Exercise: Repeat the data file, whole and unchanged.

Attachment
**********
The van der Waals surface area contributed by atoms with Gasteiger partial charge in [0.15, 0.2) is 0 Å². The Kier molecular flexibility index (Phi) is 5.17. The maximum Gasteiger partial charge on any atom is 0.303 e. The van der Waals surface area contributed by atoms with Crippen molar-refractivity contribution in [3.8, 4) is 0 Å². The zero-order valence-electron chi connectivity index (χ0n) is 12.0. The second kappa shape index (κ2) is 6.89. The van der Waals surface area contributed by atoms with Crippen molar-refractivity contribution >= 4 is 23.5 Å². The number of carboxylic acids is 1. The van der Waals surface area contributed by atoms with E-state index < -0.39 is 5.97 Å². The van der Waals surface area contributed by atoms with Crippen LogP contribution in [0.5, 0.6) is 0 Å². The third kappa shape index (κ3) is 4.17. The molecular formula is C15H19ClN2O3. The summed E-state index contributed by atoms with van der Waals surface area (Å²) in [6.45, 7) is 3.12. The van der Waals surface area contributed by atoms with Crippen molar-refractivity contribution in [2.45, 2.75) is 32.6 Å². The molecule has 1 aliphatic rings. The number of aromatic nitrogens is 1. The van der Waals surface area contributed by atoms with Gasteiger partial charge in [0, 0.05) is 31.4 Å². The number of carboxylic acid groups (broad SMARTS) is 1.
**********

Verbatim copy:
The van der Waals surface area contributed by atoms with Gasteiger partial charge in [0.15, 0.2) is 0 Å². The Kier molecular flexibility index (Phi) is 5.17. The maximum Gasteiger partial charge on any atom is 0.303 e. The van der Waals surface area contributed by atoms with Crippen molar-refractivity contribution in [3.8, 4) is 0 Å². The zero-order valence-electron chi connectivity index (χ0n) is 12.0. The second kappa shape index (κ2) is 6.89. The van der Waals surface area contributed by atoms with Crippen molar-refractivity contribution >= 4 is 23.5 Å². The number of carboxylic acids is 1. The van der Waals surface area contributed by atoms with E-state index < -0.39 is 5.97 Å². The van der Waals surface area contributed by atoms with Crippen LogP contribution in [0.5, 0.6) is 0 Å². The third kappa shape index (κ3) is 4.17. The molecular formula is C15H19ClN2O3. The summed E-state index contributed by atoms with van der Waals surface area (Å²) in [6.45, 7) is 3.12. The van der Waals surface area contributed by atoms with Crippen molar-refractivity contribution in [2.45, 2.75) is 32.6 Å². The molecule has 1 aliphatic rings. The number of aromatic nitrogens is 1. The van der Waals surface area contributed by atoms with Gasteiger partial charge in [0, 0.05) is 31.4 Å². The number of carboxylic acid groups (broad SMARTS) is 1.